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What is MND?

What is Motor Neurone Disease (MND)? Learn more information about MND, the cause, treatment and living with MND. Access MND support and services from MND Queensland (MNDAQ, MND QLD)

What is MND?

MND (or motor neurone disease) is a progressive disease that affects the nerves (motor neurones) that send messages between the brain and the muscles. In particular, this impacts the muscles that help you to move, speak, swallow and breathe.

You might have heard MND referred to as ALS (or Amyotrophic Lateral Sclerosis) in other parts of the world. MND and ALS are different names for the same disease. Both actually refer to a group of similar conditions that affect nerve cells.

If you are concerned that you or a loved one may be living with MND, please know that there is support available to you. You can access support services and social care that can help you with each stage of your MND journey.

MND is a life-limiting disease, with the majority of cases being no known cause. However about 5-10% or cases are familial (inherited) with the genetic fault of about 60% of cases in Australia families. Research is still investigating sporadic cases and genetics.

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MND Explained Translation 

Effects on the human body

Our motor neurones carry messages from the brain to the muscles via the spinal cord. These messages allow people to make voluntary and involuntary movements. 

In people with MND, the motor neurones gradually degenerate and die, causing the muscles to weaken and waste. As this area degenerates, it leads to scarring or hardening of the nerves in the region, which then begin to progressively die off. As they die off, the brain loses the ability to control the muscle movement in that area.

Over time people diagnosed with MND may find they lose more and more muscle action. So while it might start with clumsiness and weakness, it will gradually impact people’s ability to do most activities, and may even include cognitive and behavioural changes.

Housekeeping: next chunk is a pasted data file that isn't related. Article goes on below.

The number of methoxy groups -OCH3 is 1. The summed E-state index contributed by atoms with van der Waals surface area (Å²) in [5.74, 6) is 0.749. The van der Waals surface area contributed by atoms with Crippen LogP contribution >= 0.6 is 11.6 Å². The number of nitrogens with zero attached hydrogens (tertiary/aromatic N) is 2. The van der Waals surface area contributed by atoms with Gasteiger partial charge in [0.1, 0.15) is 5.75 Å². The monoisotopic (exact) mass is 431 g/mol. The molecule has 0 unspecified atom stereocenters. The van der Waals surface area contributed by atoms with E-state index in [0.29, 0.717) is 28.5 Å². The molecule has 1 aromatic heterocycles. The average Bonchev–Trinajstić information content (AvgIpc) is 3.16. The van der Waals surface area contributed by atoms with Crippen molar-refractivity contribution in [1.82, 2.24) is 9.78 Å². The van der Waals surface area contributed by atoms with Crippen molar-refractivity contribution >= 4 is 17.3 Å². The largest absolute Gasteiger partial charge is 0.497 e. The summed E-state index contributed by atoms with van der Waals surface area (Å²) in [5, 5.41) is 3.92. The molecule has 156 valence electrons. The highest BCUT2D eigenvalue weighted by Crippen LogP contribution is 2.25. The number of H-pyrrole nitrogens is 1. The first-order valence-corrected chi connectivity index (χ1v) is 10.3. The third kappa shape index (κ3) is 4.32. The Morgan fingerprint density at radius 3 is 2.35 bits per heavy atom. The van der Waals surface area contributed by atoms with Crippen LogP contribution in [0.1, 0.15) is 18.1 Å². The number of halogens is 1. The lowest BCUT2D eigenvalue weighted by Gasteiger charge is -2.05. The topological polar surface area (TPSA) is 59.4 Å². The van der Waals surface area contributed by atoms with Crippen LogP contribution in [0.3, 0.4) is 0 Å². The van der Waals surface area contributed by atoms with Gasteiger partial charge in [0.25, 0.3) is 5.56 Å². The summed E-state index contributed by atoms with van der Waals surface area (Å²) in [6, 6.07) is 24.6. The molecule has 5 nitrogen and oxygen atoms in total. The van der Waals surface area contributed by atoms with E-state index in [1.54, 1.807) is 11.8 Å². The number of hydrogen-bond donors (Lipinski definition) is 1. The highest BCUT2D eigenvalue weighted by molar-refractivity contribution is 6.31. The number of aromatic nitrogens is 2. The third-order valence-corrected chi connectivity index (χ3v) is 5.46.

Symptoms of MND

 There are many symptoms that could be positively linked to MND, and which could also be something else entirely. These range from mild weakness to slurred speech. (See our full list of symptoms.)

The best way to find out if your symptoms are MND-related is to speak to your doctor who will begin the process of diagnosis. While there is currently no cure, there is specialist support and social care that can help you achieve the best quality of life throughout your illness. The sooner you are able to get a diagnosis, the more services you are able to take advantage of.

Causes of MND

MND is a life-limiting disease, and in the majority of cases there is no known cause. However about five to 10% of cases in Australia can be identified as familial or inherited. Researchers are still investigating the causes of other sporadic cases and the impact of genetics generally.

Risk and life expectancy

MND progresses differently for each person and your experience will be unique to you. The average life expectancy is around two-and-a-half years. However, a full five to 10% can survive 10 years or more.

The lifetime risk of developing MND is about one in 300 by the age of 85, with the risk increasing steadily as people get older. There are currently more men than women diagnosed with MND, and most commonly diagnosis occurs between the ages of 50 to 60 years. However, MND may be diagnosed in adults at any age.

There are over 2,100 Australians living with MND.

Treatments for MND

There is currently no known cure for MND. However, there is a wealth of new scientific understanding about MND, and dedicated researchers have made significant progress in understanding how the disease works, and how to best diagnose and treat the disease. There are more and more studies being undertaken in Australia and across the world to develop more treatments and look for a cure.

In Australia, there is currently one medication approved which has been shown to slow the progression of MND and increase life expectancy by as much as 19 months. Called Riluzole, it is the most effective drug available worldwide at this time.

Additionally, there is a wide range of support that can significantly increase your physical and mental health and help you achieve a greater quality of life at each stage of your journey. Taking advantage of this assistance is a vital part of managing the disease.

You’re not alone.

Whether you’re looking to understand symptoms, have just been diagnosed with MND or are a carer, loved one or health care worker, we’re here to help you with your MND journey.

Call our free helpline service 1800 777 175 or REQUEST A CALL BACK